U.S. exports rose for the fourth straight month in December, up $2.8 billion, or 1.8%, to $163.0 billion. But the Bureau of Economic Analysis also reports that the trade gap widened by $2.3 billion to $40.6 billion during the month. This occurred because imports outpaced exports. The U.S. imported $5.1 billion more goods and services in December, a 2.6% increase. So the trade data for final month of 2010 provided both good and bad news.
Let's start with the annual data, since December gives us a full year. Here's a chart showing how U.S. trade has changed over the past three years:
It's easy to see what's going on here. In 2008, the economy hadn't felt the full effects of the global recession, so trade was relatively robust. But it declined sharply in 2009, when the effects of the downturn were greater. That year, exports fell by 14.6% and imports dropped 23.3%. This actually cut the trade gap nearly in half. But in 2010, the global economy started picking up. Exports grew by 16.6%, while imports rose by 19.7%. Since imports grew faster, the trade gap also increased, by 32.8%.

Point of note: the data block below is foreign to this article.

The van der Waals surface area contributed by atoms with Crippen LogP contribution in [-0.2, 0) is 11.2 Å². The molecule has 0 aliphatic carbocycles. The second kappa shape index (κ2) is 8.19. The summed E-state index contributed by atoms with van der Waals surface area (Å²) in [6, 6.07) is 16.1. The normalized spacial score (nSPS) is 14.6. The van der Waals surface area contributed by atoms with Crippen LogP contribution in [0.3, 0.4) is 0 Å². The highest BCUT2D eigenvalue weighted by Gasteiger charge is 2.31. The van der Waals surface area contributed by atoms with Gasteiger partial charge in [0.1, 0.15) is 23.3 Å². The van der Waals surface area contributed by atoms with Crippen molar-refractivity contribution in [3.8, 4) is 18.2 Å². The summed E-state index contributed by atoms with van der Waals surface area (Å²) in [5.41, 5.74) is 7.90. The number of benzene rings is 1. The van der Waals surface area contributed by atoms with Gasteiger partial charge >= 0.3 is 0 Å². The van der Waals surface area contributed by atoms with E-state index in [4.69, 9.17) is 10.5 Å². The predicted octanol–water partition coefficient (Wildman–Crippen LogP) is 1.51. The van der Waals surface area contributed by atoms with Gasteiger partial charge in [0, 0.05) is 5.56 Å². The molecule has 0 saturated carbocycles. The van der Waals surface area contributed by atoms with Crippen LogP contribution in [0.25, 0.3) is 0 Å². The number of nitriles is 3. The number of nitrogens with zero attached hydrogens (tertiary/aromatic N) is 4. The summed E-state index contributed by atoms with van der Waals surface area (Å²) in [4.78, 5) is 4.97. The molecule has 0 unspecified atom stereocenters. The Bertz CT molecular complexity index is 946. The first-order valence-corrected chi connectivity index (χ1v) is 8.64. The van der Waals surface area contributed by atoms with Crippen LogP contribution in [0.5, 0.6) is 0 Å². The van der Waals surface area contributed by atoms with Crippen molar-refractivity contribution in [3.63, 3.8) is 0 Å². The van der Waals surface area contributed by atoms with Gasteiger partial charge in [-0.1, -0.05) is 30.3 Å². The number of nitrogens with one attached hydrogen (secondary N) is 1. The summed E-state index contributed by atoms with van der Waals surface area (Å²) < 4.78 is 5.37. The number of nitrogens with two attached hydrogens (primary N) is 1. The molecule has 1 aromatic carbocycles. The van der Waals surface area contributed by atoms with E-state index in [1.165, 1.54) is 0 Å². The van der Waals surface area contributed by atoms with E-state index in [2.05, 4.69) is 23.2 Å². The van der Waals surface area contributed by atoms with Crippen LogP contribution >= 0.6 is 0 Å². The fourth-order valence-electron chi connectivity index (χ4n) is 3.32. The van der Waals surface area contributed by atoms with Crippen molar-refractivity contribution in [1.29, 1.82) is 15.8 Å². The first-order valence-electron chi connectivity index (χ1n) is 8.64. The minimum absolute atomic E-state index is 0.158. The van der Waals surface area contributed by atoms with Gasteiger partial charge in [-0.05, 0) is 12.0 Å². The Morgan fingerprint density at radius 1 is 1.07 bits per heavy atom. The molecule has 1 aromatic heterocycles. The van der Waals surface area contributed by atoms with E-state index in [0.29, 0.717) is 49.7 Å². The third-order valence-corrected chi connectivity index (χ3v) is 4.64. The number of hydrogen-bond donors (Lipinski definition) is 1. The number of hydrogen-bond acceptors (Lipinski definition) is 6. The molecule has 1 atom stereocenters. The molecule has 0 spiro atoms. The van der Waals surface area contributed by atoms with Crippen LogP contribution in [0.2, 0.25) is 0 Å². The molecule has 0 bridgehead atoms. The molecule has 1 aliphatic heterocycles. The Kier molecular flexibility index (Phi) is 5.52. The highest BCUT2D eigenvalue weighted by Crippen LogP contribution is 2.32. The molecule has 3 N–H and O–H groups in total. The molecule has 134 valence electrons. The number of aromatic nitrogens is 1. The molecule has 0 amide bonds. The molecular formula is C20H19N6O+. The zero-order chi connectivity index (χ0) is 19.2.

Now let's turn back to monthly data, looking at what happened in December. Here's the historical chart, since 2008:
Exports hit a new high not seen since July 2008. But with the trade deficit increase, the some of the progress the U.S. had made in shrinking the gap in October was lost. That month, the deficit declined by $6.2 billion.
Here were some of the big winners for the goods the U.S. exported in December. The last column shows their percentage contribution to the increase in exports:
Obviously increasing exports should help to create more U.S. jobs. It's hard, however, to really call an increase in the trade gap good news, but there is a way to interpret it more imports as somewhat positive. An increase in imports likely implies that U.S. consumer and business demand is rising, unless those imports are simply replacing spending on domestically-made products . Unfortunately, the trade report doesn't provide that sort of data. But it does say that exports also rose, so even if some sales for domestically made products were lost due to imports, it's plausible that some or all were replaced by what the U.S. sold to overseas businesses and consumers.
If U.S. demand for goods and services is rising, then this is a very positive sign for its broader economy. As Americans spend more, firms will see higher sales, which will encourage them to hire more aggressively. Of course, it would be better for U.S. jobs if more of the money spent importing products was spent on those created by domestic firms instead. But surely U.S. companies are seeing this demand rising, since it is unlikely Americans are only buying more goods and services produced overseas.
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